What are the reasons why I shouldn’t take sifaxan?

You should not take Xifaxan if you have had an allergic reaction to Xifaxan in the past or are allergic to other rifamycin antibiotics, including Rifadin or Rimactane (rifampin), Priftin (rifapentine), or Mycobutin (rifabutin).

What other drugs interact with Xifaxan?

Certain medicines may interact with Xifaxan. Be sure to let your healthcare provider know about all medicines you take, including over-the-counter vitamins, supplements, and herbal products.

Drugs that may interact with Xifaxan include:

  • Gengraf (cyclosporine)
  • Coumarin (Warfarin)

This is not a comprehensive list of all drugs that may interact with Xifaxan. Always consult your doctor or pharmacist before starting anything new.

Frequently Asked Questions

  • What is Xifaxan used for?

    Xifaxan is used to treat travelers’ diarrhea and diarrhea-predominant irritable bowel syndrome (IBS-D). Xifaxan is also used to prevent hepatic encephalopathy, which can cause confusion, slurred speech, and reduced alertness in people with liver disease. Your healthcare provider may also prescribe Xifaxan to treat other conditions.

  • How does Xifaxan work?

    Xifaxan is an antibiotic medicine. It works by killing the bacteria that cause some forms of traveler’s diarrhea and IBS-D. Xifaxan also kills the toxin-producing bacteria that cause symptoms of hepatic encephalopathy.

  • What are the side effects of Xifaxan?

    Xifaxan is a well-tolerated drug, but sometimes side effects can occur. Common side effects include dizziness, headache, joint pain, muscle cramps, nausea, nose or throat irritation, stomach pain, and tiredness.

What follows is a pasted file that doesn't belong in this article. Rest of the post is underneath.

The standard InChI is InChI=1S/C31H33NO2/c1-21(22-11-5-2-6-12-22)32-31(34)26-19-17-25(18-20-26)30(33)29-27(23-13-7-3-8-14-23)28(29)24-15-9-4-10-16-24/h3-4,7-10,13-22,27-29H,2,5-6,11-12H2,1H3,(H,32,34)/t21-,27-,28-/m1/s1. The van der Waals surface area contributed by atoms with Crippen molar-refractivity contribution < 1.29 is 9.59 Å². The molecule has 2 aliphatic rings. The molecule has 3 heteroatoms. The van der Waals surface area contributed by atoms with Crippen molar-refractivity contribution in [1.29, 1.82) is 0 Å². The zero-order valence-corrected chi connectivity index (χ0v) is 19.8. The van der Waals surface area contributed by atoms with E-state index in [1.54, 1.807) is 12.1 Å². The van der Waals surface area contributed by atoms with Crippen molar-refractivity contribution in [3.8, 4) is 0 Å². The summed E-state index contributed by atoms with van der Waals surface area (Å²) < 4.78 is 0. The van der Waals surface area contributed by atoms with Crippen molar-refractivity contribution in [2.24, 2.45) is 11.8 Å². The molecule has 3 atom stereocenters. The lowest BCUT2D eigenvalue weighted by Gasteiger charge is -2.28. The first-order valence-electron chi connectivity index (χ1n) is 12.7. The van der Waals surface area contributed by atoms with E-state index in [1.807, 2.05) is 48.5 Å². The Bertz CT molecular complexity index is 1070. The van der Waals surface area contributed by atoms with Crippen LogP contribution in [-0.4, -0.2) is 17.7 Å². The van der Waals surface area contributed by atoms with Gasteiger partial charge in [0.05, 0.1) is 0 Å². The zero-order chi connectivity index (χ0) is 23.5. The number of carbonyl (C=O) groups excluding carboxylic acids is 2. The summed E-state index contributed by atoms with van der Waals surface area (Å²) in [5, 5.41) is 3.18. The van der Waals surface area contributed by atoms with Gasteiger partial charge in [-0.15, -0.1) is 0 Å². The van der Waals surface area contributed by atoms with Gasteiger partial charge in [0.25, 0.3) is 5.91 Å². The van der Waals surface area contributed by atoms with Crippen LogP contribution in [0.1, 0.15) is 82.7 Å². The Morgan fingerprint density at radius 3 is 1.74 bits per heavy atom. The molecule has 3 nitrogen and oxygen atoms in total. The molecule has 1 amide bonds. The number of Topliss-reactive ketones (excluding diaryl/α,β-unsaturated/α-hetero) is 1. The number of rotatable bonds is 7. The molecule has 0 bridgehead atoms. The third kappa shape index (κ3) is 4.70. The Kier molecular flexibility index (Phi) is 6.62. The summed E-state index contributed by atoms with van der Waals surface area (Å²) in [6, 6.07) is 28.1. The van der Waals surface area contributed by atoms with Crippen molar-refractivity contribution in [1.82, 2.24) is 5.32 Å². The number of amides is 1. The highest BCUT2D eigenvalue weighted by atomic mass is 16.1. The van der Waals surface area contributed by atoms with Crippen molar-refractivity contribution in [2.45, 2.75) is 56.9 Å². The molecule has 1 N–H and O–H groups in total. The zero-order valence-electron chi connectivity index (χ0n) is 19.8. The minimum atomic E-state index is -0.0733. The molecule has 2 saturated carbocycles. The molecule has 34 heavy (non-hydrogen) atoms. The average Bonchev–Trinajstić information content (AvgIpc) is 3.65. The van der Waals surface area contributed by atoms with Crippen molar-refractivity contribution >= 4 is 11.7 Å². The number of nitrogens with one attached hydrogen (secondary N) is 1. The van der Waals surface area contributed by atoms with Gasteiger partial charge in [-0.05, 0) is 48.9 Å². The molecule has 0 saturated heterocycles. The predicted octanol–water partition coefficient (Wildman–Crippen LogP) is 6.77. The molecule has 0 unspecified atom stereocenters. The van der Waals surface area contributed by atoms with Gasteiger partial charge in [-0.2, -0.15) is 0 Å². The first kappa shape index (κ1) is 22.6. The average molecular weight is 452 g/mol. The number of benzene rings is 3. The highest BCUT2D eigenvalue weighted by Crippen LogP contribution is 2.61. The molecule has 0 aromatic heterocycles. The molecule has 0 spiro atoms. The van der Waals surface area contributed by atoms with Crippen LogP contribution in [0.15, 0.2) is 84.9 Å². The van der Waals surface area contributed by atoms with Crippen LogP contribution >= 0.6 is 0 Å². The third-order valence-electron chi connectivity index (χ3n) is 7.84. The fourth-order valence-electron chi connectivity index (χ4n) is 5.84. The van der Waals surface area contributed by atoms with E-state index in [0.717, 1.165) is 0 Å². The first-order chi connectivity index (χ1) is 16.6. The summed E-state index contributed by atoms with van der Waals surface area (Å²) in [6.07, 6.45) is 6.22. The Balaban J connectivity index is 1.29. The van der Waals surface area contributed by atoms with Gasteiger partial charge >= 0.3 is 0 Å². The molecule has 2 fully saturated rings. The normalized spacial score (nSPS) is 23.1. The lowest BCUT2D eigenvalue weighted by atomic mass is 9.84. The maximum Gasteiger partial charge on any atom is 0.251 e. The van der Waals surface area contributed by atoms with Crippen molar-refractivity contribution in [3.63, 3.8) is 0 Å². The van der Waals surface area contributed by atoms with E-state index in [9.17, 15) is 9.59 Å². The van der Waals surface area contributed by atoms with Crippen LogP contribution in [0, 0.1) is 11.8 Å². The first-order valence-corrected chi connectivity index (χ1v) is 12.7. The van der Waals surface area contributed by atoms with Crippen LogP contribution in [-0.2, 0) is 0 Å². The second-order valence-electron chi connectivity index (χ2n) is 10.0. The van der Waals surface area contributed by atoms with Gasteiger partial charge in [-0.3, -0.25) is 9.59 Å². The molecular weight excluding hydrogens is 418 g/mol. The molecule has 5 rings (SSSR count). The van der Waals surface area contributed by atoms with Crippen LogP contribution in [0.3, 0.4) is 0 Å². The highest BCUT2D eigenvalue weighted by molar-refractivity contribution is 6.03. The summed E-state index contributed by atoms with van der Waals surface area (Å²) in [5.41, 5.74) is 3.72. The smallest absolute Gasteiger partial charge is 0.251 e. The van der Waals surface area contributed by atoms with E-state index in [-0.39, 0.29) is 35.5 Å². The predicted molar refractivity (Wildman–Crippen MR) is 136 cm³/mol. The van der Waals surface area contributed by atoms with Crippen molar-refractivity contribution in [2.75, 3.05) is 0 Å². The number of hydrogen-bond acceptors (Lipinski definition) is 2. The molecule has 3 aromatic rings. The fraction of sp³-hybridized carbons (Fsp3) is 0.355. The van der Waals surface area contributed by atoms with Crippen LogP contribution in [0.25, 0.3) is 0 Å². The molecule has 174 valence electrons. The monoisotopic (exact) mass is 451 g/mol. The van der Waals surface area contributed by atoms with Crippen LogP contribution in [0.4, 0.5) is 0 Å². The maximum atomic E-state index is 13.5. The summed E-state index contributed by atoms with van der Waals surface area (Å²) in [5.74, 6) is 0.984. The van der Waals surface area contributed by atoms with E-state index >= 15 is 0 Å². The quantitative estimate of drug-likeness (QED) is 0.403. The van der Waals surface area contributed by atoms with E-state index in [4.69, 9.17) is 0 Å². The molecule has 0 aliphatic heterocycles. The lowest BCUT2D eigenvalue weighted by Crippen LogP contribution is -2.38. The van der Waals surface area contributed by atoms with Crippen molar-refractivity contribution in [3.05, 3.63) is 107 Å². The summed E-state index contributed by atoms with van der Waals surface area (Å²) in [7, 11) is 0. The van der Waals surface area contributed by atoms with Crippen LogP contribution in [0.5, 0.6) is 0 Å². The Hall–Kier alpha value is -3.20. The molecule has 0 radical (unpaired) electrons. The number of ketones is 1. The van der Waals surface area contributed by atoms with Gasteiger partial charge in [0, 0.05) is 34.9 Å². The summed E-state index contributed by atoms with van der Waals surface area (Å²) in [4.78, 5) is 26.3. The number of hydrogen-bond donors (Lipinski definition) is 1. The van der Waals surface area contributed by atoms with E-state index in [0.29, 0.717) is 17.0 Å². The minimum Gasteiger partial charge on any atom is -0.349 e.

How can I stay healthy while taking Xifaxan?

Xifaxan acts primarily in the gut and is rarely absorbed into the rest of the body. This makes sifasone a well-tolerated drug that most people take with no problem. However, all drugs carry certain risks.

Dietary changes can also help relieve diarrhea symptoms and relieve other symptoms associated with IBS-D. These include:

  • eat small meals often
  • Stay away from fatty and fried foods
  • Identify and Avoid Your IBS Trigger Foods

You can make other lifestyle adjustments to stay healthy, such as:

  • Limit drinking
  • Reduce exposure to toxins
  • Exercise and maintain a healthy weight
  • see your healthcare provider regularly

Tell your healthcare provider if you have any signs of a serious reaction, including swelling in your legs, arms, or abdomen. Reporting any adverse reactions right away will help you stay healthy and safe while taking Xifaxan or any other medicine.

Medical Disclaimer

VigorTip Health’s drug information is for educational purposes only and is not a substitute for medical advice, diagnosis or treatment by a healthcare professional. Consult your doctor before taking any new medicines. IBM Watson Micromedex provides some drug content as shown on the page.